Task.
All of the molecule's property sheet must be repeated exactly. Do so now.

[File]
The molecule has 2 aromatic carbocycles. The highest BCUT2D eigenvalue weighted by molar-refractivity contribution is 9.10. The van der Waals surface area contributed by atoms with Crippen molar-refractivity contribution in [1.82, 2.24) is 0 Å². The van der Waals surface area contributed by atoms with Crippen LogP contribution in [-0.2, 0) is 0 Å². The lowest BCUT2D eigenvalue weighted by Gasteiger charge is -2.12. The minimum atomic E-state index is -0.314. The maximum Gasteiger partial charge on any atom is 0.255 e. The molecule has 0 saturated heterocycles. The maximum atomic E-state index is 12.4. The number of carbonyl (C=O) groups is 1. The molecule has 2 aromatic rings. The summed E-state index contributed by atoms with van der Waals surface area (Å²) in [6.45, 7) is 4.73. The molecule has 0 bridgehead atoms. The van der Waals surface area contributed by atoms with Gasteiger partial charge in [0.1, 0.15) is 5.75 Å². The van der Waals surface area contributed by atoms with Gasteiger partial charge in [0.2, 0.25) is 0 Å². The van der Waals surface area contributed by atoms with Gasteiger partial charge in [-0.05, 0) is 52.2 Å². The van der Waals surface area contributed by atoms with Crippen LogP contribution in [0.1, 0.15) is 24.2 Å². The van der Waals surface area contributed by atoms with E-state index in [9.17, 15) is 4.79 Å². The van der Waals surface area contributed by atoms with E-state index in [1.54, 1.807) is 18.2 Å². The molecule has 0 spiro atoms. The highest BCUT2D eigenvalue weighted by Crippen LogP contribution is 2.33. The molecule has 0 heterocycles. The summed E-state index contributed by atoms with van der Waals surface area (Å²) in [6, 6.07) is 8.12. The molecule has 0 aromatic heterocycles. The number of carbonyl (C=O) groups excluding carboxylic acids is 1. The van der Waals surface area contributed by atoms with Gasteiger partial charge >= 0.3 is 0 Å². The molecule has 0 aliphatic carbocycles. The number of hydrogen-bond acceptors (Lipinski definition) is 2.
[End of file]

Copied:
The molecule has 2 aromatic carbocycles. The highest BCUT2D eigenvalue weighted by molar-refractivity contribution is 9.10. The van der Waals surface area contributed by atoms with Crippen molar-refractivity contribution in [1.82, 2.24) is 0 Å². The van der Waals surface area contributed by atoms with Crippen LogP contribution in [-0.2, 0) is 0 Å². The lowest BCUT2D eigenvalue weighted by Gasteiger charge is -2.12. The minimum atomic E-state index is -0.314. The maximum Gasteiger partial charge on any atom is 0.255 e. The molecule has 0 saturated heterocycles. The maximum atomic E-state index is 12.4. The number of carbonyl (C=O) groups is 1. The molecule has 2 aromatic rings. The summed E-state index contributed by atoms with van der Waals surface area (Å²) in [6.45, 7) is 4.73. The molecule has 0 bridgehead atoms. The van der Waals surface area contributed by atoms with Gasteiger partial charge in [0.1, 0.15) is 5.75 Å². The van der Waals surface area contributed by atoms with Gasteiger partial charge in [0.2, 0.25) is 0 Å². The van der Waals surface area contributed by atoms with Gasteiger partial charge in [-0.05, 0) is 52.2 Å². The van der Waals surface area contributed by atoms with Crippen LogP contribution in [0.1, 0.15) is 24.2 Å². The van der Waals surface area contributed by atoms with E-state index in [9.17, 15) is 4.79 Å². The van der Waals surface area contributed by atoms with E-state index in [1.54, 1.807) is 18.2 Å². The molecule has 0 spiro atoms. The highest BCUT2D eigenvalue weighted by Crippen LogP contribution is 2.33. The molecule has 0 heterocycles. The summed E-state index contributed by atoms with van der Waals surface area (Å²) in [6, 6.07) is 8.12. The molecule has 0 aromatic heterocycles. The number of carbonyl (C=O) groups excluding carboxylic acids is 1. The van der Waals surface area contributed by atoms with Gasteiger partial charge >= 0.3 is 0 Å². The molecule has 0 aliphatic carbocycles. The number of hydrogen-bond acceptors (Lipinski definition) is 2.